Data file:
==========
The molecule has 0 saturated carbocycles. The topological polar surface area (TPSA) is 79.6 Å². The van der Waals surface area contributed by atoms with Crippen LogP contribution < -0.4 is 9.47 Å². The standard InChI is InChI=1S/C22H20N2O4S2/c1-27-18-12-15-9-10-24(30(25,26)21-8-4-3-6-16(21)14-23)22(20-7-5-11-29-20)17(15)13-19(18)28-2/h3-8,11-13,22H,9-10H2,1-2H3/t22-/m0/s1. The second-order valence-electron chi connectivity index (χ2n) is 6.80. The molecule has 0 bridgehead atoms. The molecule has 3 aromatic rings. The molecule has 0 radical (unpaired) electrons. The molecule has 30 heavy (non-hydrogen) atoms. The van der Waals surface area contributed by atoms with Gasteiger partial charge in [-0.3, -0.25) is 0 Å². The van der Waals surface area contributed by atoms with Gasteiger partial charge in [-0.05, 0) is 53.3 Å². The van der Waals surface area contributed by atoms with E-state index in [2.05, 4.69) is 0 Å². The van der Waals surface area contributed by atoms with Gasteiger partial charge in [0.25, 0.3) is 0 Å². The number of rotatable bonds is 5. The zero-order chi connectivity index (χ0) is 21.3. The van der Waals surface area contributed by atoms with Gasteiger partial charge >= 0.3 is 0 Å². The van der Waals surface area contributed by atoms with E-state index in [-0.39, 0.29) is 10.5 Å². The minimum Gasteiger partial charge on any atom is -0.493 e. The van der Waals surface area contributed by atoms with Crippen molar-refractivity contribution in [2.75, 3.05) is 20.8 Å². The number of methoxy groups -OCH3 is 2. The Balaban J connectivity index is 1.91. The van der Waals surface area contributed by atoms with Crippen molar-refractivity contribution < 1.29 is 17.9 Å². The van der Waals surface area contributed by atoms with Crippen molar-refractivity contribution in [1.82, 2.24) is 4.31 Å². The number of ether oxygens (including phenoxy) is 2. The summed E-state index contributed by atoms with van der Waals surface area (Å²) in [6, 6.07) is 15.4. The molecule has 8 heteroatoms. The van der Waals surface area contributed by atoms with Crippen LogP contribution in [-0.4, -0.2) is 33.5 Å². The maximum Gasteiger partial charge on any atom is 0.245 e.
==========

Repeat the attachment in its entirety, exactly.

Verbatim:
The molecule has 0 saturated carbocycles. The topological polar surface area (TPSA) is 79.6 Å². The van der Waals surface area contributed by atoms with Crippen LogP contribution < -0.4 is 9.47 Å². The standard InChI is InChI=1S/C22H20N2O4S2/c1-27-18-12-15-9-10-24(30(25,26)21-8-4-3-6-16(21)14-23)22(20-7-5-11-29-20)17(15)13-19(18)28-2/h3-8,11-13,22H,9-10H2,1-2H3/t22-/m0/s1. The second-order valence-electron chi connectivity index (χ2n) is 6.80. The molecule has 0 bridgehead atoms. The molecule has 3 aromatic rings. The molecule has 0 radical (unpaired) electrons. The molecule has 30 heavy (non-hydrogen) atoms. The van der Waals surface area contributed by atoms with Gasteiger partial charge in [-0.3, -0.25) is 0 Å². The van der Waals surface area contributed by atoms with Gasteiger partial charge in [-0.05, 0) is 53.3 Å². The van der Waals surface area contributed by atoms with E-state index in [2.05, 4.69) is 0 Å². The van der Waals surface area contributed by atoms with Gasteiger partial charge in [0.25, 0.3) is 0 Å². The number of rotatable bonds is 5. The zero-order chi connectivity index (χ0) is 21.3. The van der Waals surface area contributed by atoms with Gasteiger partial charge >= 0.3 is 0 Å². The van der Waals surface area contributed by atoms with E-state index in [-0.39, 0.29) is 10.5 Å². The minimum Gasteiger partial charge on any atom is -0.493 e. The van der Waals surface area contributed by atoms with Crippen molar-refractivity contribution in [2.75, 3.05) is 20.8 Å². The number of methoxy groups -OCH3 is 2. The Balaban J connectivity index is 1.91. The van der Waals surface area contributed by atoms with Crippen molar-refractivity contribution < 1.29 is 17.9 Å². The van der Waals surface area contributed by atoms with Crippen molar-refractivity contribution in [1.82, 2.24) is 4.31 Å². The number of ether oxygens (including phenoxy) is 2. The summed E-state index contributed by atoms with van der Waals surface area (Å²) in [6, 6.07) is 15.4. The molecule has 8 heteroatoms. The van der Waals surface area contributed by atoms with Crippen LogP contribution in [-0.4, -0.2) is 33.5 Å². The maximum Gasteiger partial charge on any atom is 0.245 e.